December 10, 2015 By Christophe Veltsos 3 min read

Business leaders understand two things very well: business and people. This article takes a different perspective on the topic of managing one’s cybersecurity posture by focusing on the CISO’s leadership traits instead of the flurry of security-related policies, controls and programs that the business is likely implementing.

As cyber risks have risen in importance, becoming a topic of regular briefings at executive and board meetings, management and the board of directors are being asked to ensure that the security posture of the organization is adequate. While the world is slowly moving away from the awful security-by-audit-checklist mentality, management is increasingly being asked to evaluate the effectiveness of the organization’s security controls.

Business leaders, from the C-suite to the board of directors, process the role of the CISO through a lens that is much more familiar to them than cyber risks: the human perspective. The opinions that follow are forged from decades of working with people, many as students who later become professionals in IT and security, as well as from precious professional friendships with various CISOs and other security luminaries.

The future security posture of your business depends heavily on the kind of person your CISO is!

The CISO as a Translator

One of the CISO’s key roles is as translator of tech-related terms and threats into a language appropriate for his or her audience. When conversing with business leaders, the CISO needs to be able to communicate clearly and effectively, in the language of the business, through explanations, metaphors or visual aids.

The CISO as a Diplomat

The CISO must understand his or her role as a diplomat since very often security ends up stepping on other departments’ toes. Thus, CISOs must have a keen emotional intelligence to allow them to quickly detect whether their audience is closed to suggestions or possibly even hostile to the suggested or required changes.

This type of interaction is likely to increase as the CISOs communicate ways to reduce cyber risks to other groups. For example, they must converse with HR regarding SETA programs, with the IT department about IT controls such as privileged identity management and change control boards and with the finance department regarding multilayered processes around bank accounts and payroll.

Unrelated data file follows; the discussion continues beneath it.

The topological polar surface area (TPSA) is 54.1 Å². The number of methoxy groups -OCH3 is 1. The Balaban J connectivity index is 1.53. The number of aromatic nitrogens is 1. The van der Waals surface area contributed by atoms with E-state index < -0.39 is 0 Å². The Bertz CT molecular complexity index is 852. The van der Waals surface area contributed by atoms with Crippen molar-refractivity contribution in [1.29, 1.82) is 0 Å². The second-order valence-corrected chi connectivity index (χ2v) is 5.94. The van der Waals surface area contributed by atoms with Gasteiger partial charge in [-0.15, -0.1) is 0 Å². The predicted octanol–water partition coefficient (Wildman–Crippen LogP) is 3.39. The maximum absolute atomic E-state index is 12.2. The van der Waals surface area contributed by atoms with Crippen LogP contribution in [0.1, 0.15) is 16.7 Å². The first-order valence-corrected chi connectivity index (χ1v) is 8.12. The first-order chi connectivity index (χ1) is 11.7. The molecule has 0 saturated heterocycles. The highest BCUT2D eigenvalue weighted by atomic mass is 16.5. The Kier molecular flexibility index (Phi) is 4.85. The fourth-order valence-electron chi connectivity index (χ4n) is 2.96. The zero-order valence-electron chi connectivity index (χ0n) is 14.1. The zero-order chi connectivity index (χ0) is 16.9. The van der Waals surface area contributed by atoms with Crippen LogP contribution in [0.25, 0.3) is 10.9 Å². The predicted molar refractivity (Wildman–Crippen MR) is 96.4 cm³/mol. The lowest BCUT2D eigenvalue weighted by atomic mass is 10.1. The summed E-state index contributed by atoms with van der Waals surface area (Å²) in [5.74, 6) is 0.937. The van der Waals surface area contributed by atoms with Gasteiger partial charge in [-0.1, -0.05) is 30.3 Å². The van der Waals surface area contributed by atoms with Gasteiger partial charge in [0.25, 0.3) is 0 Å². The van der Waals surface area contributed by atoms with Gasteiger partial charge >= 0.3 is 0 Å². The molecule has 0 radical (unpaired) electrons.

The CISO as a Trust Builder

Ultimately, the CISO’s currency is trust. CISOs must earn the trust of the rest of the executive team and maintain that trust. In turn, executives and boards have to trust that the CISO will be an accurate vessel through which their wishes will be communicated and executed. Just as importantly, they have to trust that the CISO will be honest and transparent in reporting the true security posture of the organization.

The CISO as a Strategic Thinker

In line with the CISO as a trust builder, CISOs must also show themselves to be strategic thinkers and an ally of the business. They must be able to embrace the greater good, generate solid ideas and implement them. A great CISO should also be someone with the business wherewithal to include the big picture in all decisions or, conversely, to relate the connectedness of all security decisions to the big picture in all communications.

The CISO as a Leader

As the CISO’s role continues to evolve toward the top of the executive sphere, the CISO is increasingly being asked to serve in a leadership role. Gallup’s “Strengths Based Leadership,” the follow-up to its StrengthsFinder personality assessment, has mapped leaders’ strengths along four main themes: executing, influencing, relationship and strategic thinking. Each theme contains eight to nine strengths.

Effective leaders should know their strengths and their weaknesses. The same is true of CISOs. Here is the breakdown, as explained by StrengthsFinder:





  • Achiever

  • Arranger

  • Belief

  • Consistency

  • Deliberative

  • Discipline

  • Focus

  • Responsibility

  • Restorative

  • Activator

  • Command

  • Communication

  • Competition

  • Maximizer

  • Self-Assurance

  • Significance

  • Woo

  • Adaptability

  • Developer

  • Connectedness

  • Empathy

  • Harmony

  • Includer

  • Individualization

  • Positivity

  • Relater

  • Analytical

  • Context

  • Futuristic

  • Ideation

  • Input

  • Intellection

  • Learner

  • Strategic

Scroll to view full table

To assess the leadership potential of candidates, Spencer Stuart, an executive search and leadership consulting firm, looked at the individual’s performance along the following lines:

  • Exceptional business judgment;
  • The ability to recognize interpersonal dynamics and apply them in decision-making;
  • Highly effective people management and team building skills;
  • Humility and substance;
  • Effective people development skills;
  • The ability to drive change.

As the CISO role matures into that of a risk executive, organizations would do well to review the people side of their security posture, starting with the traits of their CISO to determine the extent to which their CISO is able to make the leap to this new, more challenging senior role.

Read the IBM Report: Cybersecurity perspectives from the boardroom and C-suite

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